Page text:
Photo: Rick & Nora Bowers/Vireo

Olive Warbler

Peucedramus taeniatus

In forests of pine, fir, and oak in southwestern mountains, the Olive Warbler is common in summer and sometimes remains through winter. As it searches for insects high in the trees, it might seem like a typical warbler, aside from its soft whistled callnote and the copper-colored head of the adult male. But DNA studies show that it is quite distinct, so it is now placed in its own family.
Conservation status Within its limited range in our area, numbers probably stable. Could be vulnerable to loss of habitat with cutting of forest farther south.
Family Olive Warblers
Habitat Pine and fir forests of high mountains. Breeds in mountain pine forests, generally at elevations of 6,000' and above. Prefers ponderosa pine, but also occurs in other pines, firs, Douglas-firs, and in adjacent oaks. In winter, at least some individuals move down into oak woodlands in lower foothills.
In forests of pine, fir, and oak in southwestern mountains, the Olive Warbler is common in summer and sometimes remains through winter. As it searches for insects high in the trees, it might seem like a typical warbler, aside from its soft whistled callnote and the copper-colored head of the adult male. But DNA studies show that it is quite distinct, so it is now placed in its own family.
Photo Gallery
  • adult male
  • adult female
  • adult male
Feeding Behavior

Usually forages in the upper one-third of pines and other trees. Creeps over branches and twigs of pines, taking insects from the twigs and from the bases of needle clusters. When not breeding, often seen foraging in mixed flocks including other warblers and also titmice, nuthatches, and other birds.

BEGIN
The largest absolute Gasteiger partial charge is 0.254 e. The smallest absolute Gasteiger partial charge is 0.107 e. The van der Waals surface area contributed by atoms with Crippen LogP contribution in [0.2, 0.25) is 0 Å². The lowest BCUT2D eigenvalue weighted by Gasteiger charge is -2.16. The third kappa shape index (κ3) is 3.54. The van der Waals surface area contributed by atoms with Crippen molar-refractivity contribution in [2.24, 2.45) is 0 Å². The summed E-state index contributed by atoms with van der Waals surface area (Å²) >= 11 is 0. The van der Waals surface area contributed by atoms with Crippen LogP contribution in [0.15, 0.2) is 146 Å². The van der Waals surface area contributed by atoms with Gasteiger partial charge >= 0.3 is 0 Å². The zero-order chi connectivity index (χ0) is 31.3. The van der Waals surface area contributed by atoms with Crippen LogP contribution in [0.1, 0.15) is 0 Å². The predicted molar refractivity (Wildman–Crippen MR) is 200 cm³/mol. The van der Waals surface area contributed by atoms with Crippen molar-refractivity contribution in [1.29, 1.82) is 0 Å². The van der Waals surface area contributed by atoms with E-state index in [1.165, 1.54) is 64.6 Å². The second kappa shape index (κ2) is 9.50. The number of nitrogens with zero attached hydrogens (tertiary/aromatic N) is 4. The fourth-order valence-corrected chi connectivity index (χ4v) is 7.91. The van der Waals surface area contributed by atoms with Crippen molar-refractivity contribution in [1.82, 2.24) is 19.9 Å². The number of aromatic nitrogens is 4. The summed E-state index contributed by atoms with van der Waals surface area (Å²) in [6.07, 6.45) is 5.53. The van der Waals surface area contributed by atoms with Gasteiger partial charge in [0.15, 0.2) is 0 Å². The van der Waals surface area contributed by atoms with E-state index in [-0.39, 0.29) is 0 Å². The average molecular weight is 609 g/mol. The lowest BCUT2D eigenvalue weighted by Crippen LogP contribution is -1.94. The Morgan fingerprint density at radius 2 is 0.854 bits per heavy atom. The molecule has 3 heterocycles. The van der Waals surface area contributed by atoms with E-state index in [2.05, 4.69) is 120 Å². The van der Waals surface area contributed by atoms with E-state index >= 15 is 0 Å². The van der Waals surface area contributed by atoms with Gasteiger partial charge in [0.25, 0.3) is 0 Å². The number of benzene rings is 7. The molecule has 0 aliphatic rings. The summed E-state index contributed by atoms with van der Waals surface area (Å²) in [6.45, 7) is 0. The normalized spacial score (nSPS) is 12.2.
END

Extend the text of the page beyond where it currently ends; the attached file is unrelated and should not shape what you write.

Eggs

Usually 3-4. Bluish-white with olive and brown marks at large end. Female incubates (and male might also?), but length of incubation period and roles of the parents are poorly known. Young: Probably both parents feed the nestlings, but details (including age at which young leave the nest) are not well known.


Young

Probably both parents feed the nestlings, but details (including age at which young leave the nest) are not well known.

Diet

Probably mostly insects. Details of the diet are not well known. Has been observed feeding on insects, and these undoubtedly make up majority of food.


Nesting

Details of breeding behavior not well studied, partly owing to the placement of its nest in the upper reaches of trees. Nest: Placed from 30'-70' up, usually in pine, and usually 15-20' out from the trunk on a branch. Nest (built by female) is an open cup of moss, lichen, pine bud scales, pine needles; lined with the soft white plant fibers from the underside of silver oak leaves, and rootlets.

Text © Kenn Kaufman, adapted from
Lives of North American Birds

Illustration © David Allen Sibley.
Learn more about these drawings.

Migration

Thought to be mostly a summer resident in our area, but at least some remain through winter. Becomes common in mountain forests by March, and can still be found in numbers into October.

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Migration

Thought to be mostly a summer resident in our area, but at least some remain through winter. Becomes common in mountain forests by March, and can still be found in numbers into October.

  • All Seasons - Common
  • All Seasons - Uncommon
  • Breeding - Common
  • Breeding - Uncommon
  • Winter - Common
  • Winter - Uncommon
  • Migration - Common
  • Migration - Uncommon
Songs and Calls
Song a whistled, titmouse-like series of phrases: peter-peter-peter. Call a down-slurred kew.
Audio © Lang Elliott, Bob McGuire, Kevin Colver, Martyn Stewart and others.
Learn more about this sound collection.